Claflin University opened its doors to host one of the Children’s Defense Fund Freedom Schools program the summer, a first in the Midlands region.
The Claflin Freedom School program was one of seven freedom school sites in South Carolina. Its model centers on five core components: high literacy; parent and family involvement; civic engagement and social action; intergenerational leadership development; and nutrition, health and mental health.
The University engaged 50 African American male students between ages 8-11 in grades 3-5 at no cost in a vigorous reading program. The program centered on the Children’s Defense Fund’s Integrated Reading Curriculum, an activity-oriented instruction designed to excite students about the joy and fulfillment that comes from reading.
The Claflin Freedom Schools site introduced students to a wide variety of cultural and self-empowerment themes such as: “I Can Make a Difference: in Myself, My Family, Community, Country and World with Hope, Education and Action. They spent an hour each day studying and analyzing these themes through reading assignments, class discussions, cooperative group activities, and conflict resolution and social action activities.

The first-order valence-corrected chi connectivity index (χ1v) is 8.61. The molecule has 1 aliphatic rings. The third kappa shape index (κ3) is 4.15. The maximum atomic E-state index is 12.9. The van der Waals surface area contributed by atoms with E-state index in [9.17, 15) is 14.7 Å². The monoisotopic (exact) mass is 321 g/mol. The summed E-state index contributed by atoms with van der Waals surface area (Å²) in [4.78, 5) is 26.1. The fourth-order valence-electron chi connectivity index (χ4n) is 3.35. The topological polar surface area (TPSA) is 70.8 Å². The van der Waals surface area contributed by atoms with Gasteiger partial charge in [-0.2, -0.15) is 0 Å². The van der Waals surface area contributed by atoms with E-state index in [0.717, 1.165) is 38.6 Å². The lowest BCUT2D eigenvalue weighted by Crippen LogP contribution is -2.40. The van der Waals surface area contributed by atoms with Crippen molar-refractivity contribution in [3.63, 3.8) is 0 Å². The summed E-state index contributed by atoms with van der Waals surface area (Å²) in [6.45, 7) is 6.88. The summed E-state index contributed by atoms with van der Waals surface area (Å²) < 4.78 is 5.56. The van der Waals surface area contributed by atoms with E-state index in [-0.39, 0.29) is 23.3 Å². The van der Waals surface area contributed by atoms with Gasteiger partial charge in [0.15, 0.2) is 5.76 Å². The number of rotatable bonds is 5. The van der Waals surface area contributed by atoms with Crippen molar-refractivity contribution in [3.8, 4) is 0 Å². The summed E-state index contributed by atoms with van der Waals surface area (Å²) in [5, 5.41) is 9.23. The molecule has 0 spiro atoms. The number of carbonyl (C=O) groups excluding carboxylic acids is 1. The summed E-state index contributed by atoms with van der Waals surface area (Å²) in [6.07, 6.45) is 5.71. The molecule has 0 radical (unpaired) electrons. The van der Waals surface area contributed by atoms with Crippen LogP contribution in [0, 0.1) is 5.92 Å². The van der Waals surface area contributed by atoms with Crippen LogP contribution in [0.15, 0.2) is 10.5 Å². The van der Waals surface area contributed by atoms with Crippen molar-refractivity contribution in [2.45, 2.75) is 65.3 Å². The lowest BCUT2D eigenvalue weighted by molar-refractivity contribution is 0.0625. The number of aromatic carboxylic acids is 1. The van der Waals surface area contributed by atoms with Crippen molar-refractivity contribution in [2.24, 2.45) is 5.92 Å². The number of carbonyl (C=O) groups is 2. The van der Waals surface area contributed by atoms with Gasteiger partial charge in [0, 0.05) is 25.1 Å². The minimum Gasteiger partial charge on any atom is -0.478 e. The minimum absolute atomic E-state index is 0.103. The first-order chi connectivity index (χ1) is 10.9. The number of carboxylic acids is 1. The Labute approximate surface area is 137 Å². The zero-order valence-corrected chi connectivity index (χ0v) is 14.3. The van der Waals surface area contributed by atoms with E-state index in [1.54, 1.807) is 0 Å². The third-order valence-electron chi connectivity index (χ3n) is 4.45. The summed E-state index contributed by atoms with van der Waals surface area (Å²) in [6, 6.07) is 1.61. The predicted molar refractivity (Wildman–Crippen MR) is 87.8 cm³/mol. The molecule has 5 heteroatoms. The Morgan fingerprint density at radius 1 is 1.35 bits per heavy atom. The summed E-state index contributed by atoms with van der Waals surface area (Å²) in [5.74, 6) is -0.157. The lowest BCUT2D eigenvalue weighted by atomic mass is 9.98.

The young scholars also participated in afternoon activities like arts and crafts, zumba, sign-language, chess, music, poetry, and educational field trips.
Participants were afforded an opportunity to explore and expand their horizons at EdVentures Children’s Museum in Columbia. This experience gave scholars valuable insights into the diversity of career fields available to them. Some of the life-sized exhibits included a fire truck, farm tractor, grocery store, dentist office, medical office, and a depiction of the human anatomy.
Parents were also empowered by this program through weekly parent meetings on Thursday evenings. They gained valuable information on topics ranging from voter education to healthcare to character building, among others.
Recently, the program culminated with an end-of-summer finale, which was attended by 117 people. The Claflin scholars filled the air with music, joy, and a play entitled, “My Freedom School”. This play spoke to the hearts of the people in the audience about petitioning for Freedom School to return next year. Scholars then went on to close the event by singing a song entitled, “Something Inside so Strong” by Labi Siffre.
Christopher Key, a 10-year-old who attended the Claflin Freedom School program, said the teachers and student leaders were very helpful.
“I really enjoyed the Freedom School because it gave me a chance to spend part of my summer with a group of other boys my age while reading books and being creative,” Key said.